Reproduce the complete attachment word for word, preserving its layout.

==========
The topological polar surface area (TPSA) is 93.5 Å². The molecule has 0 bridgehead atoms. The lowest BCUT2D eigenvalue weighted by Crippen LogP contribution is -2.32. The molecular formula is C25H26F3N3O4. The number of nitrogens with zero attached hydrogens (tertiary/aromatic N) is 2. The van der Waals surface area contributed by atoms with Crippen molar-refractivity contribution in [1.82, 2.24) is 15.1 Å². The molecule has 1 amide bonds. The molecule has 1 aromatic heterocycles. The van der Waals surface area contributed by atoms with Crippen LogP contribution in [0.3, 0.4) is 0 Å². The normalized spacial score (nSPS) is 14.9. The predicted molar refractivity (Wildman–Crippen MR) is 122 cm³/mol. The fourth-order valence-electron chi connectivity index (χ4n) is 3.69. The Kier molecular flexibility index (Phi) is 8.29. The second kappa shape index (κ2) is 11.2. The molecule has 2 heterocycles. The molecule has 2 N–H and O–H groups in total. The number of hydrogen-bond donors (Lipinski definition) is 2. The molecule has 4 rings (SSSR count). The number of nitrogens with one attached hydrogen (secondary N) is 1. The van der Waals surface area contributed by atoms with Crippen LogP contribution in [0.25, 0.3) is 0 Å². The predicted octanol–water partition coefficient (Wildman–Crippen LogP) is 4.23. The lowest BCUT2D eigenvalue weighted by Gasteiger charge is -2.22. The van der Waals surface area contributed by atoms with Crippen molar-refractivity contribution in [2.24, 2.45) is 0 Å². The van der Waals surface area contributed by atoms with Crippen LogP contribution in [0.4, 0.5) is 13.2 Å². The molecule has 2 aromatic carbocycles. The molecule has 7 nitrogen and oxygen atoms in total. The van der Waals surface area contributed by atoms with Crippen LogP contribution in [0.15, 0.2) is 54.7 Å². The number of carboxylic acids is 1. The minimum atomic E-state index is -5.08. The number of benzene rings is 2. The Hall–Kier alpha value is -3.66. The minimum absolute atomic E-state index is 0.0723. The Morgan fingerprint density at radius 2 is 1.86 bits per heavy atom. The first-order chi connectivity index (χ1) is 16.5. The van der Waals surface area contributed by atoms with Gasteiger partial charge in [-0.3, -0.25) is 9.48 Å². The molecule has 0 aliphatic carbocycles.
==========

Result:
The topological polar surface area (TPSA) is 93.5 Å². The molecule has 0 bridgehead atoms. The lowest BCUT2D eigenvalue weighted by Crippen LogP contribution is -2.32. The molecular formula is C25H26F3N3O4. The number of nitrogens with zero attached hydrogens (tertiary/aromatic N) is 2. The van der Waals surface area contributed by atoms with Crippen molar-refractivity contribution in [1.82, 2.24) is 15.1 Å². The molecule has 1 amide bonds. The molecule has 1 aromatic heterocycles. The van der Waals surface area contributed by atoms with Crippen LogP contribution in [0.3, 0.4) is 0 Å². The normalized spacial score (nSPS) is 14.9. The predicted molar refractivity (Wildman–Crippen MR) is 122 cm³/mol. The fourth-order valence-electron chi connectivity index (χ4n) is 3.69. The Kier molecular flexibility index (Phi) is 8.29. The second kappa shape index (κ2) is 11.2. The molecule has 2 heterocycles. The molecule has 2 N–H and O–H groups in total. The number of hydrogen-bond donors (Lipinski definition) is 2. The molecule has 4 rings (SSSR count). The number of nitrogens with one attached hydrogen (secondary N) is 1. The van der Waals surface area contributed by atoms with Crippen LogP contribution in [0.25, 0.3) is 0 Å². The predicted octanol–water partition coefficient (Wildman–Crippen LogP) is 4.23. The lowest BCUT2D eigenvalue weighted by Gasteiger charge is -2.22. The van der Waals surface area contributed by atoms with Crippen molar-refractivity contribution in [2.24, 2.45) is 0 Å². The van der Waals surface area contributed by atoms with Crippen LogP contribution in [0.4, 0.5) is 13.2 Å². The molecule has 2 aromatic carbocycles. The molecule has 7 nitrogen and oxygen atoms in total. The van der Waals surface area contributed by atoms with Crippen LogP contribution in [0.15, 0.2) is 54.7 Å². The number of carboxylic acids is 1. The minimum atomic E-state index is -5.08. The number of benzene rings is 2. The Hall–Kier alpha value is -3.66. The minimum absolute atomic E-state index is 0.0723. The Morgan fingerprint density at radius 2 is 1.86 bits per heavy atom. The first-order chi connectivity index (χ1) is 16.5. The van der Waals surface area contributed by atoms with Gasteiger partial charge in [-0.3, -0.25) is 9.48 Å². The molecule has 0 aliphatic carbocycles.